Unionists are often many things – steadfast, political … and surprisingly decent musicians. Union songs have been a part of the movement since the very beginning.

So in that spirit, here are 10 of the best songs written about workers or the union movement, in no particular order.

Factory: Bruce Springsteen

You’d be hard pressed to find a rock musician with more of a symbolic connection to blue collar workers than Bruce Springsteen. Though his catalogue is full of stories of the working class, Factory from 1978’s Darkness on the Edge of Town is one of the most poignant.

The song was supposedly written about Springsteen’s father. The two didn’t get on very well, and Factory is a somber representation of the struggles of the average worker.

Florence Reece: Which Side Are You On?

Reece never claimed to be a singer, but this song is one of the most important accounts of the union movement. Her father was a coal miner who was killed in the mines, and her husband, a union organizer in Kentucky, died slowly of the Black Lung.

Reece wrote the song after she and her children were accosted by a group of men said to be working for the owners of a mine during a strike in the ‘30s. Like a lot of folk songs, its melody came from a hymn – Lay the Lily Low.

Working Class Hero: John Lennon

Working Class Hero was featured on John Lennon's first post-Beatles solo album, 1970's John Lennon/Plastic Ono Band, and it’s one of his best.

Backed by an acoustic guitar and three chords, Lennon venomously plumes the difference between social classes. “A working class hero is something to be” remains one of his most memorable lines.

Billy Bragg: Power in a Union

There is Power in a Union was written by Joe Hill in 1913, but was popularized by Billy Bragg on his 1986 album Talking With the Taxman about Poetry. The song was first published in The Little Red Songbook in 1913.

Tom Morello: Union Town

You can’t have a list of songs celebrating rights and dissent without mentioning a member of Rage Against the Machine. Morello is an avowed unionist, and often shows up at rallies and events like the Occupy Movement with a guitar to celebrate worker’s rights.

This version of the song comes from 2011’s World Wide Rebel Songs, and was also featured on an EP of the same name that year. The Union Town EP also features covers of important union songs, like Solidarity Forever and Whose Side Are You On?

Johnny Paycheck: Take This Job and Shove It

Take This Job and Shove It was Ohio-born country singer Johnny Paycheck’s only number one hit. Paycheck sings about the trials and tribulations of 15 years working in a factory – but in true classic country music fashion, his “woman done left” him, too. No word on if his dog or his trucks are okay.

Judy Collins: Bread and Roses

Bread and Roses originated in a speech by U.S. labour leader Rose Schneiderman back in the early 20th century. The speech inspired a poem of the same name by James Oppenheim, which eventually lead to the song by Judy Collins, which is one of the more popular musical versions.

It’s often associated with a textile strike in Lawrence, Massachusetts from 1912, now referred to as the "Bread and Roses strike".

Pete Seeger: Solidarity Forever

Ralph Chaplin wrote the original version of Solidarity Forever back in 1915 but Pete Seeger’s version is one of the more popular modern versions.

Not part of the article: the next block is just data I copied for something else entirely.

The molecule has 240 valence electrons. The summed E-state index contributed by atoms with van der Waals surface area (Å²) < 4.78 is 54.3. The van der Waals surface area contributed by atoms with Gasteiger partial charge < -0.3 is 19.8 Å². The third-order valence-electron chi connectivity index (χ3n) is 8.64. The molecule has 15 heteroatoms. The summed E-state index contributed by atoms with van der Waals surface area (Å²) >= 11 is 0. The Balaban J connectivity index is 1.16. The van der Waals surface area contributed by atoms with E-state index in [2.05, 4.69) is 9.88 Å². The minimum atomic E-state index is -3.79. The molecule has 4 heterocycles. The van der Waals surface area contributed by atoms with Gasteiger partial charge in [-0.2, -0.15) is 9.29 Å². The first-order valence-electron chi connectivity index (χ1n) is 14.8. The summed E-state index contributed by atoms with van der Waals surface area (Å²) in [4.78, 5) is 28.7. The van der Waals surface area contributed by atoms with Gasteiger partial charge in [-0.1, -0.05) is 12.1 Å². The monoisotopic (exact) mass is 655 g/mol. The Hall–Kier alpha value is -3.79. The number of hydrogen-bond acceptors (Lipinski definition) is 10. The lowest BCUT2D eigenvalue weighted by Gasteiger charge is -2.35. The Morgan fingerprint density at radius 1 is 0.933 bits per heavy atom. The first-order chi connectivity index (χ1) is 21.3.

The song often pops up at union events in Canada, the U.S. and Australia, and has been sung at NDP conferences over the years.

Woody Guthrie: Union Burying Ground

This tune was featured on Guthrie’s 1941 album Struggle, and was written to commemorate everyone who died in labour actions in the early 20th century.

According to The Patriot Ledger, the album was full of "raw, gut wrenching protest songs … His charismatic style gets back to the roots of folk and the voice of the people."

Greg MacPherson - Company Store

Winnipeg’s Greg MacPherson’s songs are full of stories about how the common man deals with oppression. Company Store, a longtime fan favourite, is no exception.

The song re-imagines a story his father told him about his own father. A coal miner in Glace Bay, N.S., MacPherson’s grandfather participated in the burning down of the town’s company store after the workers went weeks without pay.

Though the song is propelled by rage and places its sympathies in the miner’s camp, it also shines a critical light on the history of violence in Canadian labour struggles.

MacPherson once told his record label the song, “is my way of pointing out that we have a colourful and acrimonious history that should be remembered and learned from.”

Honourable Mention: The Power Plant Strike Song: The Simpsons

Okay, okay, this might not carry the weight of some of the other songs listed here – but The Power Plant Strike Song remains one of the most memorable tunes about a union ever written. And who could forget Homer’s adventures as a bumbling union leader?

“Lisa needs braces!”

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This is a part in a series of stories about unions in the 21st century from CBC Hamilton — all leading up to our Labour Pains: Do Unions Still Matter? Town hall on Tuesday, April 23.

Join CBC Hamilton at Mohawk College's McIntyre Performing Arts Centre for a discussion and live webcast on the state of unions in Ontario and Canada, hosted by Brent Bambury, of CBC Radio's Day 6. Tune in on Tuesday, April 23 from 7:30 p.m. – 9 p.m.